To my pleasant surprise, RJ was there and when I checked in at the booth, when they found out I was a reservation holder, they introduced me to RJ and allowed me and my wife to check out the truck behind the ropes.---so that was cool!! I spent over 30 minutes with him.---WOW he is great and got my wife excited about the car and company.

    As far as assessing the quality of the vehicle...I can only provide visual commentary. From what I could see, touching the car it was rock solid. The vegan leather of the seats felt good. If you are use to BMW, Mercedes, Land Rover, etc luxury seats, these are not the same from a tactile perspective, but the appearance and feel was good. I did not get to sit in it but it looked comfortable and would keep you in your seat for off road activities. The truck/SUV are built for you to be outdoors and they made it easy to clean, mud, snow and what not from the floorboards.---and from that perspective these trucks are great! The steering wheel is nice and thick. Door panels and interior looked great.

    The pull-out kitchen from the storage tunnel was cool and a little temperamental---but it was a gen-one prototype that the kinks it may have had would be resolved.

    I also met Charles, the VP of Dev and Integration (formerly with McLaren) and I was asking about ride quality. Both RJ and Charles, simply said you need to experience it your self as I told them I am a BMW guy and ride and feel quality was important to me. Charles went into detail about the different ride modes and heights the care will adjust to which was cool as well as great detail of the mechanics of the suspension---a little over my head but his passion for excellence was clearly there for the car.

    The employees that were there all had an energy of pride about the car and the company.

    I am just another data-point for this forum, but the vibe I got of my time with the Rivian team I felt can easily translate to their drive of building quality and success for Rivian.

    I learned a lot from RJ, both on and off the record stuff. We had a reporter that joined the conversations and he had some interesting questions--and we got candid answers.

    All for now...
     
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  8. ElectricTrucking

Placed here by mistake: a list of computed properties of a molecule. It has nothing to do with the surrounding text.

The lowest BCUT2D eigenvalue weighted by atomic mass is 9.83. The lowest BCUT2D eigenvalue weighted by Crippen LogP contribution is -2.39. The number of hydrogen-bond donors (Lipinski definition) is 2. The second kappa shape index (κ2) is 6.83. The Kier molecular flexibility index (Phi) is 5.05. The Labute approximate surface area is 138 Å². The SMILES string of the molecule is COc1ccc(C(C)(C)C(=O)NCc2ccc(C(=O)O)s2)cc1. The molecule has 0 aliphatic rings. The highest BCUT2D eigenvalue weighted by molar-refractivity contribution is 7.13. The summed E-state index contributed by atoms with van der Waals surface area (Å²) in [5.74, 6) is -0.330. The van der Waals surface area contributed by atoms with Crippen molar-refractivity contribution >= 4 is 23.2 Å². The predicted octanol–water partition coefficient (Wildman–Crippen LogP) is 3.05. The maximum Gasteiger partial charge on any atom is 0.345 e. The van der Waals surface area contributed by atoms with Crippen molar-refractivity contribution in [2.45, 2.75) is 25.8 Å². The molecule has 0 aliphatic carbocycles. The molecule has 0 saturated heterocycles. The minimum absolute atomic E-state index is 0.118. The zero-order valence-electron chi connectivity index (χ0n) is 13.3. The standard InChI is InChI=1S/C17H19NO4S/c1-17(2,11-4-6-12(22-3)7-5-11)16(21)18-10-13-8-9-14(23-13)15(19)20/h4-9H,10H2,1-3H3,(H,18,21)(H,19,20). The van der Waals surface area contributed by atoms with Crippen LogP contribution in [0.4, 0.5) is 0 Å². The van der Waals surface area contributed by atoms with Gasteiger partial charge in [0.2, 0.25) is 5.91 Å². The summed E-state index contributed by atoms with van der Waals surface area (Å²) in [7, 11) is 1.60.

ElectricTrucking Well-Known Member

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    Thanks for the insight. As a reservation holder I'm getting concerned about a 100K battery on a poor quality vehicle.
     
  9. Lmirafuente

    Lmirafuente Member

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    I agree and I share your concerns too. Only a test drive can provide us some early feedback and I hope the test drive include city and off-road tests to challenge the framework of the car. I know the conversation I had with RJ at Overland was they were grappling with the "how" to get the vast amounts of reservations owners from all over the country/world to test drive. It is a logistical problem they are solving.

    Also, any opportunity I can chat with a Rivian exec, the more confidence one can have with the company and product. They get one-shot at this with the owners and if the car starts to creak on a test drive you will know. Beyond that, I am sure the first owners will be vocal on the car. Bad news travels faster than good news. To my point, they have one shot at this.

    Being that they took nine to ten years before coming out of stealth-mode helps build trust. I can tell you many of the employees want the truck too and these are people from other car manufactures that have come to Rivian--the advantage they have is they have driven the car themselves.

    Time will tell.

    Thanks,

    Lionel
     
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  10. ElectricTrucking

    ElectricTrucking Well-Known Member

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    Lamirafuente, years ago GM would have events where you could drive their products and the competition. They even had a small off road coarse to get the feel for the Hummer 2. This was at the old Alameda Navel Air Base in 2004. I don't expect Rivian should go to this extent but as you say on and off road would be quit doable. They even had a short track where I was able to drive the Corvette.